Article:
Following the arrest of Bell’s ex-city manager, Robert Rizzo (along with seven other former and current Bell officials), a spotlight has been cast on the role and salaries of the city manager position. The San Francisco Chronicle, for instance, ran a piece yesterday — accompanied by this handy chart — on a state assembly committee survey of city manager salaries throughout California. The Chronicle looked at 23 Bay Area city manager salaries and found compensation ranging from $195,987 in the small East Bay town of Piedmont to $354,559 in the city of San Ramon. (Not to mention the package given to Palo Alto’s city manager James Keene, who earns $229,780 base pay but also received, according to the Los Angeles times, “$1.5 million to buy a house…co-owned by the city plus a $500,000 home loan.”

To tell you the truth, I have always lived in big cities with statutorily strong mayors, so I’m not too familiar with the city manager position. What, exactly, do they do? And why do they make more than the President of the United States?

Yesterday, KPCC Southern California ran a report called “What is a Fair Price for a City Manager?” (KQED’s California Money will also take a look at the issue, tonight.)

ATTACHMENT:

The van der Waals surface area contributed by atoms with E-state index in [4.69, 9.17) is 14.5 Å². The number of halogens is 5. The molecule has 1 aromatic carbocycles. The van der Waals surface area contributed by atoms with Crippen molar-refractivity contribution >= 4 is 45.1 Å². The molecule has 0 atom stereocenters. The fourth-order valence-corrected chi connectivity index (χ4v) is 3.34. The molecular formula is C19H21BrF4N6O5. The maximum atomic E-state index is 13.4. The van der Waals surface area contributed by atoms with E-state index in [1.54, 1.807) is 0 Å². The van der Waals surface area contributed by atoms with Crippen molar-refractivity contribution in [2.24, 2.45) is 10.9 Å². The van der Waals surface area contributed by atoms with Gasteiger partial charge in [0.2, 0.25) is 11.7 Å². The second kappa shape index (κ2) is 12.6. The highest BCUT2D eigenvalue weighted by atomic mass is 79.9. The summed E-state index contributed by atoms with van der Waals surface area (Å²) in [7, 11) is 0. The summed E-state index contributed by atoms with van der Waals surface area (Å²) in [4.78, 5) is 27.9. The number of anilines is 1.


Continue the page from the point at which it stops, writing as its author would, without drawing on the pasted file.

Oh, btw, while Jerry Brown has “been all over the Bell scandal,” as LA Weekly puts it today, Meg Whitman’s trying to turn that around on him.

Related links:

The City Manager Kerfuffle 29 September,2010Jon Brooks


Jon Brooks

Jon Brooks is the host and editor of KQED’s health and technology blog, Future of You. He is the former editor of KQED’s daily news blog, News Fix. A veteran blogger, he previously worked for Yahoo! in various news writing and editing roles. He was also the editor of, which documented user-generated content about the financial crisis and recession. Jon is also a playwright whose work has been produced in San Francisco, New York, Italy, and around the U.S. He has written about film for his own blog and studied film at Boston University. He has an MFA in Creative Writing from Brooklyn College.

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